Speaking of TV, Republican US Senator, John McCain, of Arizona has introduced a bill to the house floor dubbed The Television Consumer Freedom Act of 2013. The legislation has three components. The first is the unbundling of TV programing from content and cable companies, which allows the consumer to have à la carte service options. It also lets the consumer pay for only those channels and shows they want to watch. The second will establish consequences for providers that misuse or don't properly execute the stipulations in the bill, such as downgrading their online offering. Lastly, it will eliminate local sports blackouts, finally!
All politics aside, every consumer should get behind this bill. Perhaps an indirect benefit for content makers is that the bill could help curb privacy, which is running rampant, although many do not admit so publicly. In the end, if done right, the bill could break the cable provider's stronghold on the traditional content distribution model, eliminate the exorbitant pricing scheme, or, as the Senator of Arizona eloquently put it, end the cable monopoly. As I'm writing this, a tear rolled down my eye. Thank you Mr. John McCain for thinking of my wallet. Watch the historical speech after the quick break.
Time Warner CEO, Jeff Bewkes, reiterates wishful sentiments from the cable company that Apple make their own branded television set, and shake up the entire industry, when the question was asked of him at a conference.
"I hope they do," he said, "I think Apple is a great device company."
The Time Warner CEO thinks that Apple can solve the go-to-market-strategy problem with the cable/content business.
"They bring good interface and navigation skills,"
Perhaps an à la carte hardware system is already in the making at the secretive Cupertino labs. Who knows, maybe television and content executives are already privy to the details while deals are being established. Gear Live has reported that Time Warner COO, Rob Marcos, stated that the cable company would be willing to cede control of user interface (UI) and user experience (UX) as long as they can still maintain a relationship with customers.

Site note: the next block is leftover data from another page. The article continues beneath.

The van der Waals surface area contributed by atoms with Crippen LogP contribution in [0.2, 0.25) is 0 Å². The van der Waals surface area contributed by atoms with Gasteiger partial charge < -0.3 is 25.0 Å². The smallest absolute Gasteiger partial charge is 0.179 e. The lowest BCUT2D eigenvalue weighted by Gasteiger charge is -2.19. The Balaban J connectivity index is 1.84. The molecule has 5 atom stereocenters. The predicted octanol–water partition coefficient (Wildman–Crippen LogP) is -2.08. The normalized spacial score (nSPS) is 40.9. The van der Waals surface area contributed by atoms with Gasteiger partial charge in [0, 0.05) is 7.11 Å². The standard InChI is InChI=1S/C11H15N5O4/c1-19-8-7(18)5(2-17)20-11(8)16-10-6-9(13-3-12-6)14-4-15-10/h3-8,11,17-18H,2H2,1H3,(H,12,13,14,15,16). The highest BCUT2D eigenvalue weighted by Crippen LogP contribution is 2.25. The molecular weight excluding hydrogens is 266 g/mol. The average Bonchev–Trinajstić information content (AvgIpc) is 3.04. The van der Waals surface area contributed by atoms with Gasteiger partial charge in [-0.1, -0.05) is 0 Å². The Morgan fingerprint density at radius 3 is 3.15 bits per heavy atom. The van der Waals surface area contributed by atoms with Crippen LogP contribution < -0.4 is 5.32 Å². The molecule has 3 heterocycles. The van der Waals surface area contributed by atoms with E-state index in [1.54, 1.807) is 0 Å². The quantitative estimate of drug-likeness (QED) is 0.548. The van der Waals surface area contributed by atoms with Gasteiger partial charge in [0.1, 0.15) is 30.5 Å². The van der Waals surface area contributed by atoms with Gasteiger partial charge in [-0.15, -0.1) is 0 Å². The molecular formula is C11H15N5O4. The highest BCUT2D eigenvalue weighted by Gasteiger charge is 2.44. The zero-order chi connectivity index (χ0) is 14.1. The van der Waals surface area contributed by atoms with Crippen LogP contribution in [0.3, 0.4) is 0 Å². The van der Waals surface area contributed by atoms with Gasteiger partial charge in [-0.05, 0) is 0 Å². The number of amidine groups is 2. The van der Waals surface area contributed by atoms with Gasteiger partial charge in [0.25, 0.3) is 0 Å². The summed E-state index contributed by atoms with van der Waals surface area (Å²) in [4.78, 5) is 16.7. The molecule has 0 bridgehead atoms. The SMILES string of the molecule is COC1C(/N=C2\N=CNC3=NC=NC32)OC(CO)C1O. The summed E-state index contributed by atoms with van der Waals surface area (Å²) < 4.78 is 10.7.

"It's really all about maximizing the capabilities to get Time Warner customers the best possible experience."
Read More | Business Insider
It's only a matter time before cable providers see the error of their ways, and Time Warner Cable might be ahead of the curve. According to The Hollywood Reporter, the cable provider is thinking of ceding control of its cloud based television services to device makers like Apple, with the provision that it will not give up its relationship with subscribers. The deal is in the details and perhaps Time Warner senses a shift in the current go-to-market-strategy and wants a leg up in negotiations.
Read More | Hollywood Reporter
Comcast is finally ready to abandon the 250 GB data cap that it introduced in 2008. While this is certainly a welcome change, don't go firing up that myriad of torrents just yet. The company will be testing what it calls a more "flexible" approach--tiered pricing. Comcast will be doing trials of two different tiered approaches over the next few months. One sees base plans that start at 300 GB per month, and when exceeded, Comcast is considering charging customers an additional $10 for each extra 50 GB of usage in a given month. The other is similar, but gives a larger cap to homes subscribes to the 30 MBps Blast package and 105 Mbps Extreme package. Based on those trials, Comcast will decide how to move forward with pricing its network for the future.
Read More | Comcast Voices
Having a DVR has been my favorite upgrade since getting a high definition TV with HD programing to pair. Though I didn’t think the DVR could get any better, Dish Network decided to prove me wrong. As much as we love our DVR’s here at Gear Live, we love our music just as much (just check us out on Rdio.) That being said, Dish has now introduced Pandora Radio as an added bonus to its DVRs. You’ll now not only be able to watch any prerecorded show you saved to the DVR, but also enjoy your beats from any room in the house connected to the DVR. You can read the full press release below.